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Surveillance Strategies

Video Analytics: Basic and Advanced Market Potential

January 3, 2012
At the 2007 IMS Analytics Conference in Amsterdam, it was forecasted that the VCA (Video Content Analytics) market would penetrate 40 percent of the security video market. This forecast obviously was prior to the great worldwide recession, however it still proves that there is such a thing as a “hype curve of growth.”

This estimate was obviously higher than what has been realized over the past four years. If the prices of advanced VCA systems were discounted back in 2007, the market would have potentially purchased even more; however, this would have potentially delayed the basic VCA market from materializing and could have made today’s VCA market more fragmented.

However, today Sony, Axis, the many Object Video OEM’s and others, are providing basic analytics such as camera tampering and trip wires, for little or no cost. These are signs that the VCA market might be finally showing the potential promised back in 2007.

 

Two VCA Markets

The emergence of basic VCA functions embedded in network cameras such as camera tampering and basic trip wires, has been taking place since as early as 2007.  These low-cost, sometimes “Free” analytics are penetrating the surveillance market because they are provided by top network camera manufacturers; as determined by market share. These analytics algorithms are today often looked at as just another feature provided by the camera. However, in comparison to more expensive advanced analytics, these low-cost analytics are almost always deployed immediately after being purchased and generally deliver the expected results. Another difference between basic and advanced VCA products is that the basic analytic features provided by networked cameras often are not tested prior to purchase, compared to the advanced VCA technology, which is almost always tested prior to purchasing. This is in large part because of the price differences and perceived installation or integration risks. The challenge with today’s basic analytics is that they can’t consistently manage the increased operational risks security systems are asked to deal with at discounted pricing. However, the increased channel penetration of networked surveillance cameras over the past four years has enabled a new analytics market to take shape. 

One key characteristic of this new analytics market is that it is actually two different markets.  The first of which is discounted, and provides basic functionality, which meets a lower level of expectations. The second of which is expensive, and provides advanced functionality for more demanding security surveillance installations. When a market starts to expand and mature, the end user or the systems integrator is provided with better support from manufacturers due to competitive forces. Comprehensive support including training, field services and troubleshooting has been one major factor limiting growth in the advanced VCA market. Mature markets and increased support quality will create even more demand for advanced VCA products.  The surprising trend is that the advanced VCA market, because of its higher prices, will actually grow faster in market size, albeit smaller in channel penetration. This activity will draw additional investment and create several strong advanced analytics companies, which will continue to keep prices high, provide superior features and will show real benefits in complex security environments.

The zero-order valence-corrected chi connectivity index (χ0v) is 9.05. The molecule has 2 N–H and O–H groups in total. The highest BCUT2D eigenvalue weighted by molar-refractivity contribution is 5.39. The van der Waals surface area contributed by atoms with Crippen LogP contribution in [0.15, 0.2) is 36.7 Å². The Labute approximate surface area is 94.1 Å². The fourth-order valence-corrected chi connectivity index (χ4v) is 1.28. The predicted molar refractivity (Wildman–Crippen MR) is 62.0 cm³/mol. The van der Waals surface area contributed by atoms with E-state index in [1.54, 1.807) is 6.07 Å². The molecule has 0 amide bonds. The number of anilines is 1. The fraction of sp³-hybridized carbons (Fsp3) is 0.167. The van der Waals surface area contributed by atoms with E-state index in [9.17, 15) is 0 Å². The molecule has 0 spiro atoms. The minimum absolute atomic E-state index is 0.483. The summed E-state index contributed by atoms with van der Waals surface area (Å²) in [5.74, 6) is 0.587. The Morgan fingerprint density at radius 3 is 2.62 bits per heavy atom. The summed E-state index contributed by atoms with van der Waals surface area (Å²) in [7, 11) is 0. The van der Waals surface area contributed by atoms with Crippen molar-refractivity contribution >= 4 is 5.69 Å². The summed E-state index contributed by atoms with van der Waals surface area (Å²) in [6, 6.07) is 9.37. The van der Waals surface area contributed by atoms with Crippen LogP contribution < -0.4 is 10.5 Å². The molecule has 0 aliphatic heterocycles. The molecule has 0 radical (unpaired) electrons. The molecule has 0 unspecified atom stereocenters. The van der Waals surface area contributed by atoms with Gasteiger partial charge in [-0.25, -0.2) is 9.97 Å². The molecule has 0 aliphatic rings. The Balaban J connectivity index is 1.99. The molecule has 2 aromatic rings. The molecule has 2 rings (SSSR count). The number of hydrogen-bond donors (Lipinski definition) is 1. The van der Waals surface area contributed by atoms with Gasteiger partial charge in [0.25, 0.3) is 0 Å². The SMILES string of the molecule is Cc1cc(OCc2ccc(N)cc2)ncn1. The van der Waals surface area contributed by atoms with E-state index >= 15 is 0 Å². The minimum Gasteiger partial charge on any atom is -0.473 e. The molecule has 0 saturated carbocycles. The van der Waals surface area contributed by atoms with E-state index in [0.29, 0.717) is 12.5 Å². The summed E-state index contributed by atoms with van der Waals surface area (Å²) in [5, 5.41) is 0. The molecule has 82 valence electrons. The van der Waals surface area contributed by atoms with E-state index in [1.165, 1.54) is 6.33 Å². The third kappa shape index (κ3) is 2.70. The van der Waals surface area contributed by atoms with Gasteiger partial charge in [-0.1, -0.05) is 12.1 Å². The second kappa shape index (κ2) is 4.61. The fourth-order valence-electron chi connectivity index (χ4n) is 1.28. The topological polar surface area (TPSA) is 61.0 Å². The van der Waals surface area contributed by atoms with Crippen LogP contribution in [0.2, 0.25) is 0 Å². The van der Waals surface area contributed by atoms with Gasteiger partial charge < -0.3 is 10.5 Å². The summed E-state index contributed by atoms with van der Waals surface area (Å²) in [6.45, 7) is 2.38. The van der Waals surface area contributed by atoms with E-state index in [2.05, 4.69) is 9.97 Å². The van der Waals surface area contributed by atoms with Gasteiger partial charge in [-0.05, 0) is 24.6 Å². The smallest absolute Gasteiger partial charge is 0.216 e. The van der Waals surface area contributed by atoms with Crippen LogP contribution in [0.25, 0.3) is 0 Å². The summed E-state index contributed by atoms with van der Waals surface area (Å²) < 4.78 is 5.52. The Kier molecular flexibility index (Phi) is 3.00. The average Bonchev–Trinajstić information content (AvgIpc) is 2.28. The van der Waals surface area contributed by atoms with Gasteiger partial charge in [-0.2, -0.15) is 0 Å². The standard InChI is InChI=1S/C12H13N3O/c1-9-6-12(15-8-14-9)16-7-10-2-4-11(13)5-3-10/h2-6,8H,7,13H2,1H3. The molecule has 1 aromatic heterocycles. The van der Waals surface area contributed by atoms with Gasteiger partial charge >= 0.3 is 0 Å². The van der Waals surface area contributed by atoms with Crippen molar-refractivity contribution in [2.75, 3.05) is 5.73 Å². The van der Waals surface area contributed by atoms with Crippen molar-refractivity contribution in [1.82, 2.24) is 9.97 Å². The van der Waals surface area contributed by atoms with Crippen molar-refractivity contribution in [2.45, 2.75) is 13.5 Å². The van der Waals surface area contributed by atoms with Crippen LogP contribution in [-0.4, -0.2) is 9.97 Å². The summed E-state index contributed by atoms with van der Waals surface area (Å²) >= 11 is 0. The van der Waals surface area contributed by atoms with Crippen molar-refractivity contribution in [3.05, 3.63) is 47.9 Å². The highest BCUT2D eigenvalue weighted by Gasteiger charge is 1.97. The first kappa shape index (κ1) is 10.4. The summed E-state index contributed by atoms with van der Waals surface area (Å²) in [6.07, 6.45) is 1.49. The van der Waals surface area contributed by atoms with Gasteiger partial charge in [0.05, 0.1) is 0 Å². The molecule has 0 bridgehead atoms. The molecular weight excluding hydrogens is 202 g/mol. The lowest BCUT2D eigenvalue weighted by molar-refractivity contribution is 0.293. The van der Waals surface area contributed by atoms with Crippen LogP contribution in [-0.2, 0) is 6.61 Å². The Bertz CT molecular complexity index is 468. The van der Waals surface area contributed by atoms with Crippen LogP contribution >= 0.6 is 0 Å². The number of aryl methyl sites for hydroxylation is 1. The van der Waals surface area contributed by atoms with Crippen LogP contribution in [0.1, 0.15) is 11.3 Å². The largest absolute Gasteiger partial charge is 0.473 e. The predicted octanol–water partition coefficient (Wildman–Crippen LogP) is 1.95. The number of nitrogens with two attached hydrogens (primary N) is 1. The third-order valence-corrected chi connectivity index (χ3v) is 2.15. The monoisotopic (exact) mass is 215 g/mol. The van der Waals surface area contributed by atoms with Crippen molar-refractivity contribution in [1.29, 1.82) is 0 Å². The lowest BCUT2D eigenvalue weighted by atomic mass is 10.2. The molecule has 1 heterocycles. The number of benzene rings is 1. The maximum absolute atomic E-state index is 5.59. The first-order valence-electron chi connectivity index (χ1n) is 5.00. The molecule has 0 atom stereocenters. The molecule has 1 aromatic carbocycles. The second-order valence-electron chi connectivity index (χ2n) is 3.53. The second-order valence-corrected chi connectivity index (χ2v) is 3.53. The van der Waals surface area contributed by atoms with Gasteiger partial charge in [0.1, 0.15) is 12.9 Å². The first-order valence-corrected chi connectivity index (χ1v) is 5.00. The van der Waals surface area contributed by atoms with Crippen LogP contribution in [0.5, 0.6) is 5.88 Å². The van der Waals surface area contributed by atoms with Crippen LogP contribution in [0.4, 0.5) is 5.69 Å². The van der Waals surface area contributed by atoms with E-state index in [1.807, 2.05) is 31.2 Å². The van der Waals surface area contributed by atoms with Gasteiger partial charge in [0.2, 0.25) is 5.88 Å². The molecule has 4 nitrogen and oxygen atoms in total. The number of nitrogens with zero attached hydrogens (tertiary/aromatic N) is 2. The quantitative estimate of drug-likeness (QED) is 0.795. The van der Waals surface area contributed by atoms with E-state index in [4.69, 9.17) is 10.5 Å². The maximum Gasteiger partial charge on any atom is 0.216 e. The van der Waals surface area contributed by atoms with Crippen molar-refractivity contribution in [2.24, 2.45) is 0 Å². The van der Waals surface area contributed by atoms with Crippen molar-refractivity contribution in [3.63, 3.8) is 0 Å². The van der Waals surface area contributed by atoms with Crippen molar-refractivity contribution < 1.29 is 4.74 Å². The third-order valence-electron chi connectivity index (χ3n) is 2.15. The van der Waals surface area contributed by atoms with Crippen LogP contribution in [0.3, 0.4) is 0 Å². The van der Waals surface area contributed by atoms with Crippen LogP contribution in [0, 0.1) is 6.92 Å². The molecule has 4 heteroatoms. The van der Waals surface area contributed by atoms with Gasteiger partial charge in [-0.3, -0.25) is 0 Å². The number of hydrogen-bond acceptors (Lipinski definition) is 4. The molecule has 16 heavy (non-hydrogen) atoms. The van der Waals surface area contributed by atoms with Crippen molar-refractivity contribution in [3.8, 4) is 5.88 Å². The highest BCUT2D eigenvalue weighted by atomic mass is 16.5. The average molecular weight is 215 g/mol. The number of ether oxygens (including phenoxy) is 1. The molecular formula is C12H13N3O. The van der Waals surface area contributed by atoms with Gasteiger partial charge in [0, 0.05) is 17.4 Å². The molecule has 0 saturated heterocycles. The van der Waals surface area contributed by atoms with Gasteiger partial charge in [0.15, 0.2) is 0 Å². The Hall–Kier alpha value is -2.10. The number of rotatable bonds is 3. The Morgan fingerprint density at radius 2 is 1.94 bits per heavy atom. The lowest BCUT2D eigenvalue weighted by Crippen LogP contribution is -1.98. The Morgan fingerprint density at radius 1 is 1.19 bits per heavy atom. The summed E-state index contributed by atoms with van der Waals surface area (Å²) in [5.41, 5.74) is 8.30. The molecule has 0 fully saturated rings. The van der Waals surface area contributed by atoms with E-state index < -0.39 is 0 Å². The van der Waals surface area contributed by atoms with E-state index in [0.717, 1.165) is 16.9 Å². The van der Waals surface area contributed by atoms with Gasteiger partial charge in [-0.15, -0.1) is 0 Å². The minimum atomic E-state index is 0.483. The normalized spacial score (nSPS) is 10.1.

Little Price = Little Value

To capture the opportunities in this new market you must choose which provider to work with, and the price you are willing to pay. The truth is that video analytics at any price is not worth the investment without a good security surveillance plan. Too much emphasis is placed on the price and the theoretical technology benefits during the purchasing process. This emphasis tends to overshadow a serious requirement for integration and operational plan complexities. All analytics systems increase complexity within a security surveillance operation. They add more integration complexity, configuration, calibration, alerting and alarming management challenges. If you purchased a system at a rock bottom price, you should expect the installation and operational life cycle costs to be much higher. Last, the purchase price of a video analytics system must be calculated over a three to five year life cycle. In fact, a low price is often directly associated with low value to the end user. So, while you may not be able to say that you have purchased advanced video analytics at a discounted price, you probably won’t have to relive the analytics industry experiences from 2007, which were best stated as the era of “over-promised and under-delivered.”    

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